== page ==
Dinsmore, Hugh Anderson

Hugh Anderson Dinsmore was the first Arkansan from Benton County appointed as a U.S. foreign minister. Dinsmore also served three years as a circuit clerk, six years as a prosecuting attorney, twelve years in Congress, and several years on the board of trustees for the University of Arkansas (UA) in Fayetteville (Washington County). Born on the family homestead in Cave Springs (Benton County) on December 24, 1850, Hugh Anderson Dinsmore was the eldest of five children born to Alexander Winchester Dinsmore and Catherine Anderson. In 1860, before the outbreak of the Civil War, his father owned six slaves and one of the five general stores operating in Bentonville (Benton County). Dinsmore was educated in Benton County schools and the Ozark Institute …

Dorsey, Stephen Wallace

Stephen Wallace Dorsey was a soldier, a U.S. senator from Arkansas, and an entrepreneur involved with railroads, ranching, mail delivery contracting, and mining. Ambitious, smart, and handsome, Dorsey was a prominent and successful man throughout his lifetime. His achievements, however, were frequently surrounded by controversy and scandal. The son of Irish immigrants, Stephen Dorsey was born on a farm in Benson, Vermont, on February 28, 1842. He was the seventh of ten children born to John and Mary Dorsey. When he was a teenager, Dorsey and his family moved to Oberlin, Ohio. At the start of the Civil War in 1861, Dorsey enlisted as a private in the First Ohio Light Artillery. He fought under generals James A. Garfield and …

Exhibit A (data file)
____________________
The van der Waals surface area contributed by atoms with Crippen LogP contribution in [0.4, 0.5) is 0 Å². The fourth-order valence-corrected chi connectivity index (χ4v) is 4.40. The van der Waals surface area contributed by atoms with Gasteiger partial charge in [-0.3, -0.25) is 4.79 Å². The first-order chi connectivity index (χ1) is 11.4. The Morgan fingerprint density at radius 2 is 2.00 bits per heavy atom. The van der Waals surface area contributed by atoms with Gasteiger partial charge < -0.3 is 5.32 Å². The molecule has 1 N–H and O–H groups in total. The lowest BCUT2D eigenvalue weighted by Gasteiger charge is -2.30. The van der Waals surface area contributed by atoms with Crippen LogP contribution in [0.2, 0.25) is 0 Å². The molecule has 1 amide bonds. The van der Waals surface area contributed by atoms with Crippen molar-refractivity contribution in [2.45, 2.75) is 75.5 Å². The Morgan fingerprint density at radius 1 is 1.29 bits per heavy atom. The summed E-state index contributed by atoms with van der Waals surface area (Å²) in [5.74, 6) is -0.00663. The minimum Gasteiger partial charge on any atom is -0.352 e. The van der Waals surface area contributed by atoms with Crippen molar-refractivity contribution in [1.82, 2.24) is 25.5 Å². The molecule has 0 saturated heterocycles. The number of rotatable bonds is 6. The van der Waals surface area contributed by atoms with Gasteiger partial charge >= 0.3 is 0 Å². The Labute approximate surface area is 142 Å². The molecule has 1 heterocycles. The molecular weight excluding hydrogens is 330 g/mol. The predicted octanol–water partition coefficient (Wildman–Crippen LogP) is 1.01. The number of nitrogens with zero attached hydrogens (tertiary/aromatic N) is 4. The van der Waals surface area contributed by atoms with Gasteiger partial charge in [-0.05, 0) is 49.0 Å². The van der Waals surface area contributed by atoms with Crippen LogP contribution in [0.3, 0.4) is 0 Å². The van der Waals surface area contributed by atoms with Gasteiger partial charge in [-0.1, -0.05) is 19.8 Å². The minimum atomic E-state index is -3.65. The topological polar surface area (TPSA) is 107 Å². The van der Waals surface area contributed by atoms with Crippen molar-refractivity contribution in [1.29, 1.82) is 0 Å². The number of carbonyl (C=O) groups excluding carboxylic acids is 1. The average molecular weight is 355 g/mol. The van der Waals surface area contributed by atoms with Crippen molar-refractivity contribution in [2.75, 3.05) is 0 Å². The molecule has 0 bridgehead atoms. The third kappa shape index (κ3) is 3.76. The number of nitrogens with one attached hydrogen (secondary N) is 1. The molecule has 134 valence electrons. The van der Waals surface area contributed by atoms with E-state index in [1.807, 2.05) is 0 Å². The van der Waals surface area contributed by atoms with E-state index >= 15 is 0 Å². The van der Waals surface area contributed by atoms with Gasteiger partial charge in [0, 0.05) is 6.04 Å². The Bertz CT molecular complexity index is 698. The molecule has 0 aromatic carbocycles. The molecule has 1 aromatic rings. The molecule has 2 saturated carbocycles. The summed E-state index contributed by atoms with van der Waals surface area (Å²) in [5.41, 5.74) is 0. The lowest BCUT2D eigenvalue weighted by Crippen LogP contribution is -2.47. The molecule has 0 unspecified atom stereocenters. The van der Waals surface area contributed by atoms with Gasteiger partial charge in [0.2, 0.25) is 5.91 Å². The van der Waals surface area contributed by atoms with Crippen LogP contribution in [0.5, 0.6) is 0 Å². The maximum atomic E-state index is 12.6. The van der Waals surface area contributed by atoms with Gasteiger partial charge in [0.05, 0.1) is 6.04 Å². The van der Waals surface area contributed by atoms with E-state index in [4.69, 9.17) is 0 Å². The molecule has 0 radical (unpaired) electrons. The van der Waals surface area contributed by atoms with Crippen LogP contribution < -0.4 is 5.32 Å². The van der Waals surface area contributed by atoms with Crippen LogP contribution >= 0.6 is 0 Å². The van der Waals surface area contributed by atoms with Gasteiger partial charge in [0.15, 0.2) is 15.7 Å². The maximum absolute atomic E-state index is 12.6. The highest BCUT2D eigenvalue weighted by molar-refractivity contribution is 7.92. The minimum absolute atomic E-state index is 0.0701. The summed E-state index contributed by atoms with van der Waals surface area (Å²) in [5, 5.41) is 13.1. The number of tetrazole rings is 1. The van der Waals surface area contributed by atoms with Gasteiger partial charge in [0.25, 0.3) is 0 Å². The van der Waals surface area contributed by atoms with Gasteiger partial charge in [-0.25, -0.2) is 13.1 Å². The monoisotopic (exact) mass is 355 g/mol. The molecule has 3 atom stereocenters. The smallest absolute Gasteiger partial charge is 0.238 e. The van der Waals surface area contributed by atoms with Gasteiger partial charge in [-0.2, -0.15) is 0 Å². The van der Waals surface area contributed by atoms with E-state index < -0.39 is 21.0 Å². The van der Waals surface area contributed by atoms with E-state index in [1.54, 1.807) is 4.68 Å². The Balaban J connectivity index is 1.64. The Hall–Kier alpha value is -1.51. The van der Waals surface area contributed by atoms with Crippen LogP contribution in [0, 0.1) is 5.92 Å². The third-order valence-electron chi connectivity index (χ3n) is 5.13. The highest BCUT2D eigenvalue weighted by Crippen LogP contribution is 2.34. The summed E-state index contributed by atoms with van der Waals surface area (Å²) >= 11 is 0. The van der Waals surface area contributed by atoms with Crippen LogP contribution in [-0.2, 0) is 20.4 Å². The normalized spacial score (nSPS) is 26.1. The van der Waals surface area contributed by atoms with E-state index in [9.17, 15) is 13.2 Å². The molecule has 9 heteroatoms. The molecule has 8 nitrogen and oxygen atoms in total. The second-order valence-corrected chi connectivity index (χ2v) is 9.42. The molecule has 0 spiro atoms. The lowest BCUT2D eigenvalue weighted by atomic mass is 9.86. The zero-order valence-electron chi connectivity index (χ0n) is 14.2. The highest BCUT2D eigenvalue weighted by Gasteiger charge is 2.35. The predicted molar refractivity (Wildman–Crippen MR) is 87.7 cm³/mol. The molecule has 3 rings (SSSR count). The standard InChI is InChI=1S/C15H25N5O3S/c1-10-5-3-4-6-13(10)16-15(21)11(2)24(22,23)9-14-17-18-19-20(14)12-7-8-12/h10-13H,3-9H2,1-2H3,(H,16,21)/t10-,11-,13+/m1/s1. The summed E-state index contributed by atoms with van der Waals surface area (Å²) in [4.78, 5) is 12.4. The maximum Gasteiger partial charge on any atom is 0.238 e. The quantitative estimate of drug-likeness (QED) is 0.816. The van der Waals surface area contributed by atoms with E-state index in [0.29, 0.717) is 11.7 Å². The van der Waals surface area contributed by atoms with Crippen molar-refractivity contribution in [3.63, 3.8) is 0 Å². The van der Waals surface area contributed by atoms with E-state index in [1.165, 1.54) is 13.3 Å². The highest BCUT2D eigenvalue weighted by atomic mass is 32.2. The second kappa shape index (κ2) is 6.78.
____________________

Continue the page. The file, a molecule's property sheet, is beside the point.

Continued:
Fulbright, Bill

aka: James William Fulbright
aka: J. William Fulbright
James William Fulbright was and remains among the best-known Arkansans. As a Democratic U.S. senator, he was a force for change. Like his Oxford tutor, R.B. McCallum, Bill Fulbright believed that a “Parliament of Man” was possible, that educated, enlightened human beings were able to recognize that their individual interests and were inextricably bound up with the well being of the community. The crux of that education was knowledge about and appreciation of other cultures. Tolerance, peaceful coexistence, respect for human rights, and collective security are Fulbright’s bequests to the nation and the world. Fulbright was born on April 9, 1905, in Summer, Missouri, to Jay and Roberta Fulbright. In 1906, the family moved to Fayetteville (Washington County), where his …